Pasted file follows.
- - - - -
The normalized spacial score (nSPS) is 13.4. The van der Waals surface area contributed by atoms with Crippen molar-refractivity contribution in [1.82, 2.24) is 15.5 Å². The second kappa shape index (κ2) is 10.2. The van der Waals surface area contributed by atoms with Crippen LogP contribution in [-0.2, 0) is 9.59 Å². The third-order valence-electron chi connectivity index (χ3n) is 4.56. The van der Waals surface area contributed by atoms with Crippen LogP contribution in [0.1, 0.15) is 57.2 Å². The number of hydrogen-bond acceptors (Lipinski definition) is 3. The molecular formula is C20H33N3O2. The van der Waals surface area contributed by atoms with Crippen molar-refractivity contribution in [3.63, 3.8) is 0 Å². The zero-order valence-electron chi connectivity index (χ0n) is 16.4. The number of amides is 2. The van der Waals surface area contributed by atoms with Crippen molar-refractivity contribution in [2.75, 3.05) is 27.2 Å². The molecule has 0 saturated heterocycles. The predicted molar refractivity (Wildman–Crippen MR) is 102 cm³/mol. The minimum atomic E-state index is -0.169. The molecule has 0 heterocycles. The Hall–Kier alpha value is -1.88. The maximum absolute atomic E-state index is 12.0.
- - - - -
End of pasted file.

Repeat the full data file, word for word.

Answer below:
The normalized spacial score (nSPS) is 13.4. The van der Waals surface area contributed by atoms with Crippen molar-refractivity contribution in [1.82, 2.24) is 15.5 Å². The second kappa shape index (κ2) is 10.2. The van der Waals surface area contributed by atoms with Crippen LogP contribution in [-0.2, 0) is 9.59 Å². The third-order valence-electron chi connectivity index (χ3n) is 4.56. The van der Waals surface area contributed by atoms with Crippen LogP contribution in [0.1, 0.15) is 57.2 Å². The number of hydrogen-bond acceptors (Lipinski definition) is 3. The molecular formula is C20H33N3O2. The van der Waals surface area contributed by atoms with Crippen molar-refractivity contribution in [3.63, 3.8) is 0 Å². The zero-order valence-electron chi connectivity index (χ0n) is 16.4. The number of amides is 2. The van der Waals surface area contributed by atoms with Crippen molar-refractivity contribution in [2.75, 3.05) is 27.2 Å². The molecule has 0 saturated heterocycles. The predicted molar refractivity (Wildman–Crippen MR) is 102 cm³/mol. The minimum atomic E-state index is -0.169. The molecule has 0 heterocycles. The Hall–Kier alpha value is -1.88. The maximum absolute atomic E-state index is 12.0.